By Mary Carpenter
SPENDING four days at Atman, a Jamaican psilocybin retreat, was emotionally moving, spiritually rewarding and fun for retired D.C. area rabbi L.M. Most important to L.M.’s positive experience were the retreat’s guides, who “provide a ‘container’ for the psilocybin [magic mushroom] experience. You want that to be healthy and good.” (With psychedelic drugs not yet legal in the U.S., retreat organizations offer experiences solely outside the country.)
In his new memoir, Spare, Prince Harry talks about using mushrooms to help with prolonged grief after the death of his mother “therapeutically, medicinally,” writes Dana G. Smith in the New York Times. Smith explains, “Scientists think that psychedelics work in two ways: through their chemical effects on the brain and the subjective experiences a person has while on the drugs.”
With trust a crucial factor for those like L.M. seeking a psychedelic experience—for most people, out of curiosity but also with some hope of having the transcendent experiences described by others—L.M. chose Atman from the site created by How to Change Your Mind author, Michael Pollan.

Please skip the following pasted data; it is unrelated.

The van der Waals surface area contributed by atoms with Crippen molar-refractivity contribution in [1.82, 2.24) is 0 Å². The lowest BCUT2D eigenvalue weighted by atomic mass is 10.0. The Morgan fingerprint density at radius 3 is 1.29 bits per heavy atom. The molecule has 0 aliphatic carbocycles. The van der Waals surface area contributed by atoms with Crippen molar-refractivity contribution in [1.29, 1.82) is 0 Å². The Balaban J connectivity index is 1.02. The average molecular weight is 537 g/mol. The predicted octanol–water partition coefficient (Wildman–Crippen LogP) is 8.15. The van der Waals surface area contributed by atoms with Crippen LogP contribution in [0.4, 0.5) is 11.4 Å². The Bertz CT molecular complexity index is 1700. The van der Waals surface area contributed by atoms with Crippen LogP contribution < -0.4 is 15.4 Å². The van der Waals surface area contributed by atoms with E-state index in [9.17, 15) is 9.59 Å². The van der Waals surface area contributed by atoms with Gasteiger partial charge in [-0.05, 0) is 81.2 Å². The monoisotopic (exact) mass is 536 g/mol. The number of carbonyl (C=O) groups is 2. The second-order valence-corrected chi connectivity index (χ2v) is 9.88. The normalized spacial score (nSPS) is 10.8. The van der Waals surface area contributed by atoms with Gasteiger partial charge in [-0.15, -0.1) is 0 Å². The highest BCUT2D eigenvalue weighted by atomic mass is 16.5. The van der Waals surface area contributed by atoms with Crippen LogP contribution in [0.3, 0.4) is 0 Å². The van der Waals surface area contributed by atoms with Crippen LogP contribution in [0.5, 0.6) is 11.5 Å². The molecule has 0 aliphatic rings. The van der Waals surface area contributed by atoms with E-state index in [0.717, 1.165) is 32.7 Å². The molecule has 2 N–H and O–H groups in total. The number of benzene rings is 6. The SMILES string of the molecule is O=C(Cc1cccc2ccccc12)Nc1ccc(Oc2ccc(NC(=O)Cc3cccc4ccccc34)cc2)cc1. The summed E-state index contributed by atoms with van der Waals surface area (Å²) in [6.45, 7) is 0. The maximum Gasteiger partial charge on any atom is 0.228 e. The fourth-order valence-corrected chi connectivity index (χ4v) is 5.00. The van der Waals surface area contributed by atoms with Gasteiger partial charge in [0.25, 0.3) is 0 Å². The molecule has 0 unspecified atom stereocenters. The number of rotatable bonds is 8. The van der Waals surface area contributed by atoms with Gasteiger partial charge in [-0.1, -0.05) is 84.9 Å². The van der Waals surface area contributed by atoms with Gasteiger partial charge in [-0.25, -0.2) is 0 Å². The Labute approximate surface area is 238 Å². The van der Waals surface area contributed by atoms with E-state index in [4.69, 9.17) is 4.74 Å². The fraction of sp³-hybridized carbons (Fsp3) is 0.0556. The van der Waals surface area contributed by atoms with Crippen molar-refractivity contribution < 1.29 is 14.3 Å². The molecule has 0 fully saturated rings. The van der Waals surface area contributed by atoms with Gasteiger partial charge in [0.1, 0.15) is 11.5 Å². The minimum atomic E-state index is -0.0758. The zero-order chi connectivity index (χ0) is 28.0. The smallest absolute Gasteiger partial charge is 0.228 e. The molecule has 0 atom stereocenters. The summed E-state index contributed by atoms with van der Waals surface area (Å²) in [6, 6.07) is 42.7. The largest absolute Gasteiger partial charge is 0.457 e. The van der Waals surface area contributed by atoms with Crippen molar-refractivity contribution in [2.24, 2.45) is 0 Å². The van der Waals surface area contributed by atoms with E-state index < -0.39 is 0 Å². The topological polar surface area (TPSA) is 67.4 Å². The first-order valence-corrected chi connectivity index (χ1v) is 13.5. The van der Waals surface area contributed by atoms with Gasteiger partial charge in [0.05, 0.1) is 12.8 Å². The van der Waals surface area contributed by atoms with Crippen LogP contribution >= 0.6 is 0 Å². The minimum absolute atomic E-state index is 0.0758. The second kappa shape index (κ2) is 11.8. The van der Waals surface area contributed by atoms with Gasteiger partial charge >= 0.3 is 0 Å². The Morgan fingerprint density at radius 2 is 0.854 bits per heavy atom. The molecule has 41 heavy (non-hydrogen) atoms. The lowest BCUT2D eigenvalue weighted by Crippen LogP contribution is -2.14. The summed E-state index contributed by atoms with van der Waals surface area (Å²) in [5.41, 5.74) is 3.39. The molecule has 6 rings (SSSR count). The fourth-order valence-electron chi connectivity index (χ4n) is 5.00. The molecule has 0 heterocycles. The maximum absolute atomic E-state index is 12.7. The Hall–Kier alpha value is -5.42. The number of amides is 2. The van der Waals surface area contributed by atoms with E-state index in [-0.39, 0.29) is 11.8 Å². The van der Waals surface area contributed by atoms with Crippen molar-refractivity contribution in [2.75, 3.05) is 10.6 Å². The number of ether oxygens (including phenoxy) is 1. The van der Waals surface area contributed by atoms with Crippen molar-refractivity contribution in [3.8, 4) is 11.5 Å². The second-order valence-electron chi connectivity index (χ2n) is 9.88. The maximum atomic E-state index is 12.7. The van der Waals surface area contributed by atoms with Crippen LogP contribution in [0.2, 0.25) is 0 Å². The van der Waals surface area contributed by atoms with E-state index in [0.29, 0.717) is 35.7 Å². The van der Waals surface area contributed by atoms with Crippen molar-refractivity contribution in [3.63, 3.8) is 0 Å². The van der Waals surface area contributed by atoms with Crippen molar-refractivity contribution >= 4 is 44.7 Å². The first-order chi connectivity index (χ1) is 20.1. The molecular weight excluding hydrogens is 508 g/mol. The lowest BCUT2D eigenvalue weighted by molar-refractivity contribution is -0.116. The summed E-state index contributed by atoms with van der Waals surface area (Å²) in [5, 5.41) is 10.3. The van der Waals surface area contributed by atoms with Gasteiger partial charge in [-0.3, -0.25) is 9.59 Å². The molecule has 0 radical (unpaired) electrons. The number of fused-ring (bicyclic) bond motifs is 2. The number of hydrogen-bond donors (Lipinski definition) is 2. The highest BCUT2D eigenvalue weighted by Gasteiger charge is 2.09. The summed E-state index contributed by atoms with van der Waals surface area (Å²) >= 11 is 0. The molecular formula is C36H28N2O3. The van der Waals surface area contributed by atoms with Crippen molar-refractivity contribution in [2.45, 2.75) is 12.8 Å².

“The opposite of spiritual is egotistical,” Pollan has explained in interviews. “To the extent that you can diminish the role of the ego, you become a more spiritual person—more connected, less defended.” The ceremonial aspects of Atman’s psilocybin experience impressed L.M., such as when the guides suggested beforehand that participants might want to place an “offering” or meaningful object at the center of the room.
To this “altar,” L.M. added his tefillin, two small leather boxes containing sections of Torah connected by a leather strap, which are worn on the body close to the heart and the brain. For L.M., tefillin “symbolize the human desire…to be One with the intelligence governing the universe, to lose one’s ego and experience the creative intelligence at the basis of all existence.”
Also reassuring to L.M. was that his guide had a PhD in psychology and was involved in clinical research and that the nine participants included four M.D.’s. For each session, the Atman retreat provides three guides plus two other “team members,” with a maximum group size of 12 participants.
Psilocybin and ketamine are the two psychedelics, among a host of those currently being studied, that are “leading the way,” according to Field Trip Health. While the two compounds overlap in their effects and fall under the umbrella term psychedelics, psilocybin belongs in the category of hallucinogens while ketamine originated as a dissociative anesthesia drug.